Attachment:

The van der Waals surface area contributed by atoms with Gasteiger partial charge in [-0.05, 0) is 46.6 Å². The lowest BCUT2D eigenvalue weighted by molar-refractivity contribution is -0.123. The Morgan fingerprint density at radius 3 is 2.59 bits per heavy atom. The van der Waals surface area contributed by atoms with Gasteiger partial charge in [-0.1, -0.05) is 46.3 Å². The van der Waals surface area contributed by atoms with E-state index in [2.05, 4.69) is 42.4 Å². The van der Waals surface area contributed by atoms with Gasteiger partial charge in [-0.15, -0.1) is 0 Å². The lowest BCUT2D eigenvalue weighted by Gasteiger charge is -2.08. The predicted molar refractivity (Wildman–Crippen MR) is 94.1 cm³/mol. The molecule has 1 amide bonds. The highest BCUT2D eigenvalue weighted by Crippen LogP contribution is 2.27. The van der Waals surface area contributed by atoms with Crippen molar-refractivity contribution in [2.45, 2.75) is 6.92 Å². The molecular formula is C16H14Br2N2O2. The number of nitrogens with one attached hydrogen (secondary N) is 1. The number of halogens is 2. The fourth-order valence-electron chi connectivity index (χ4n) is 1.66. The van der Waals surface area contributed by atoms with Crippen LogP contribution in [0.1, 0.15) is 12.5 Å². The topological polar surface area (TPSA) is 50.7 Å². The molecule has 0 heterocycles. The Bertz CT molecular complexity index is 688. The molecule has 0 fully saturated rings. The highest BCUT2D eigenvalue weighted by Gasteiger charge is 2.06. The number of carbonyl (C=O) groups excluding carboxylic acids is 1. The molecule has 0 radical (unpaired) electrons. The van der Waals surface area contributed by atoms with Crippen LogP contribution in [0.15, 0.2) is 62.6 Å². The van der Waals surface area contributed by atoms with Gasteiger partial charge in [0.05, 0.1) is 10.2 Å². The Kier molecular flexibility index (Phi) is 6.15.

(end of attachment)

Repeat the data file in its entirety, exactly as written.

The van der Waals surface area contributed by atoms with Gasteiger partial charge in [-0.05, 0) is 46.6 Å². The lowest BCUT2D eigenvalue weighted by molar-refractivity contribution is -0.123. The Morgan fingerprint density at radius 3 is 2.59 bits per heavy atom. The van der Waals surface area contributed by atoms with Gasteiger partial charge in [-0.1, -0.05) is 46.3 Å². The van der Waals surface area contributed by atoms with E-state index in [2.05, 4.69) is 42.4 Å². The van der Waals surface area contributed by atoms with Gasteiger partial charge in [-0.15, -0.1) is 0 Å². The lowest BCUT2D eigenvalue weighted by Gasteiger charge is -2.08. The predicted molar refractivity (Wildman–Crippen MR) is 94.1 cm³/mol. The molecule has 1 amide bonds. The highest BCUT2D eigenvalue weighted by Crippen LogP contribution is 2.27. The van der Waals surface area contributed by atoms with Crippen molar-refractivity contribution in [2.45, 2.75) is 6.92 Å². The molecular formula is C16H14Br2N2O2. The number of nitrogens with one attached hydrogen (secondary N) is 1. The number of halogens is 2. The fourth-order valence-electron chi connectivity index (χ4n) is 1.66. The van der Waals surface area contributed by atoms with Crippen LogP contribution in [0.1, 0.15) is 12.5 Å². The topological polar surface area (TPSA) is 50.7 Å². The molecule has 0 heterocycles. The Bertz CT molecular complexity index is 688. The molecule has 0 fully saturated rings. The highest BCUT2D eigenvalue weighted by Gasteiger charge is 2.06. The number of carbonyl (C=O) groups excluding carboxylic acids is 1. The molecule has 0 radical (unpaired) electrons. The van der Waals surface area contributed by atoms with Crippen LogP contribution in [0.15, 0.2) is 62.6 Å². The van der Waals surface area contributed by atoms with Gasteiger partial charge in [0.05, 0.1) is 10.2 Å². The Kier molecular flexibility index (Phi) is 6.15.